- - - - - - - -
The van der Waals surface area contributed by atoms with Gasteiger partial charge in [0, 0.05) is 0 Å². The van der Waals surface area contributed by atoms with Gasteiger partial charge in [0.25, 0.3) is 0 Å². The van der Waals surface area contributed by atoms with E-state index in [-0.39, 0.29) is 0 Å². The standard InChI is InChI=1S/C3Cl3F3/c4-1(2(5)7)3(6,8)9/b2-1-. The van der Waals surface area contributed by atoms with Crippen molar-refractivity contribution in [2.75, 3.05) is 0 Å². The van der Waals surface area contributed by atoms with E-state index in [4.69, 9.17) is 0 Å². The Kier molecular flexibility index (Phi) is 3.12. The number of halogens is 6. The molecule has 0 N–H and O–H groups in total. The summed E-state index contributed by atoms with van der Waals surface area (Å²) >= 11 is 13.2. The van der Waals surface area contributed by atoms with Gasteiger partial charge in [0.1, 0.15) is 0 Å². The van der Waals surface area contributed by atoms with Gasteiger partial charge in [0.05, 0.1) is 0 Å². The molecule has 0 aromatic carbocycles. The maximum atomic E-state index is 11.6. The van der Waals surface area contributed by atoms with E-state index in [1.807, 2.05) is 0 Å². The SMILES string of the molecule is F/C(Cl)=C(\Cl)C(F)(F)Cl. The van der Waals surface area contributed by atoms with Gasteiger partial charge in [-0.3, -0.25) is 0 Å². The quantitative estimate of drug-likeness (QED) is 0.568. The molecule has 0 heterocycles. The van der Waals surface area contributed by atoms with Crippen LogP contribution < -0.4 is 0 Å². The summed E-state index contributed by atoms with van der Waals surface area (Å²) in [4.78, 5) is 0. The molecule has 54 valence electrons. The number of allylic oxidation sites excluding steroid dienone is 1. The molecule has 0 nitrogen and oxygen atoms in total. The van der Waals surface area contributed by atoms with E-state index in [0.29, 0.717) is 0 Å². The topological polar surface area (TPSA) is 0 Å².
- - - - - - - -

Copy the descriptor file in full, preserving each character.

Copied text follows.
The van der Waals surface area contributed by atoms with Gasteiger partial charge in [0, 0.05) is 0 Å². The van der Waals surface area contributed by atoms with Gasteiger partial charge in [0.25, 0.3) is 0 Å². The van der Waals surface area contributed by atoms with E-state index in [-0.39, 0.29) is 0 Å². The standard InChI is InChI=1S/C3Cl3F3/c4-1(2(5)7)3(6,8)9/b2-1-. The van der Waals surface area contributed by atoms with Crippen molar-refractivity contribution in [2.75, 3.05) is 0 Å². The van der Waals surface area contributed by atoms with E-state index in [4.69, 9.17) is 0 Å². The Kier molecular flexibility index (Phi) is 3.12. The number of halogens is 6. The molecule has 0 N–H and O–H groups in total. The summed E-state index contributed by atoms with van der Waals surface area (Å²) >= 11 is 13.2. The van der Waals surface area contributed by atoms with Gasteiger partial charge in [0.1, 0.15) is 0 Å². The van der Waals surface area contributed by atoms with Gasteiger partial charge in [0.05, 0.1) is 0 Å². The molecule has 0 aromatic carbocycles. The maximum atomic E-state index is 11.6. The van der Waals surface area contributed by atoms with E-state index in [1.807, 2.05) is 0 Å². The SMILES string of the molecule is F/C(Cl)=C(\Cl)C(F)(F)Cl. The van der Waals surface area contributed by atoms with Gasteiger partial charge in [-0.3, -0.25) is 0 Å². The quantitative estimate of drug-likeness (QED) is 0.568. The molecule has 0 heterocycles. The van der Waals surface area contributed by atoms with Crippen LogP contribution < -0.4 is 0 Å². The summed E-state index contributed by atoms with van der Waals surface area (Å²) in [4.78, 5) is 0. The molecule has 54 valence electrons. The number of allylic oxidation sites excluding steroid dienone is 1. The molecule has 0 nitrogen and oxygen atoms in total. The van der Waals surface area contributed by atoms with E-state index in [0.29, 0.717) is 0 Å². The topological polar surface area (TPSA) is 0 Å².